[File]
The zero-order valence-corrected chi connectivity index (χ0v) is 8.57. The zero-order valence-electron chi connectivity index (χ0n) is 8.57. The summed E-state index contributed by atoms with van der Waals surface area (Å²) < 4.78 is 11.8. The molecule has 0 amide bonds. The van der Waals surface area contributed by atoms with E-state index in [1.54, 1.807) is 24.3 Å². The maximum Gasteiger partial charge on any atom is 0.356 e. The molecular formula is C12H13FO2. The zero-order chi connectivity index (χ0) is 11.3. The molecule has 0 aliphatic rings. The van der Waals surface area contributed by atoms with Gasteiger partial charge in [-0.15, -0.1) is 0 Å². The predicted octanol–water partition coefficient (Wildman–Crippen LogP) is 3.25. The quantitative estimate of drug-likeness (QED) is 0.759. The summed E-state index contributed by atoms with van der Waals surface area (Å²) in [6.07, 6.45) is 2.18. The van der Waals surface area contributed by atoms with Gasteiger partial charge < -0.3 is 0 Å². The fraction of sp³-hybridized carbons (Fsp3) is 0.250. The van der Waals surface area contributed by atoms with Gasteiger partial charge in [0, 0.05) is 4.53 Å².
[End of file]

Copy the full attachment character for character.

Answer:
The zero-order valence-corrected chi connectivity index (χ0v) is 8.57. The zero-order valence-electron chi connectivity index (χ0n) is 8.57. The summed E-state index contributed by atoms with van der Waals surface area (Å²) < 4.78 is 11.8. The molecule has 0 amide bonds. The van der Waals surface area contributed by atoms with E-state index in [1.54, 1.807) is 24.3 Å². The maximum Gasteiger partial charge on any atom is 0.356 e. The molecular formula is C12H13FO2. The zero-order chi connectivity index (χ0) is 11.3. The molecule has 0 aliphatic rings. The van der Waals surface area contributed by atoms with Gasteiger partial charge in [-0.15, -0.1) is 0 Å². The predicted octanol–water partition coefficient (Wildman–Crippen LogP) is 3.25. The quantitative estimate of drug-likeness (QED) is 0.759. The summed E-state index contributed by atoms with van der Waals surface area (Å²) in [6.07, 6.45) is 2.18. The van der Waals surface area contributed by atoms with Gasteiger partial charge < -0.3 is 0 Å². The fraction of sp³-hybridized carbons (Fsp3) is 0.250. The van der Waals surface area contributed by atoms with Gasteiger partial charge in [0, 0.05) is 4.53 Å².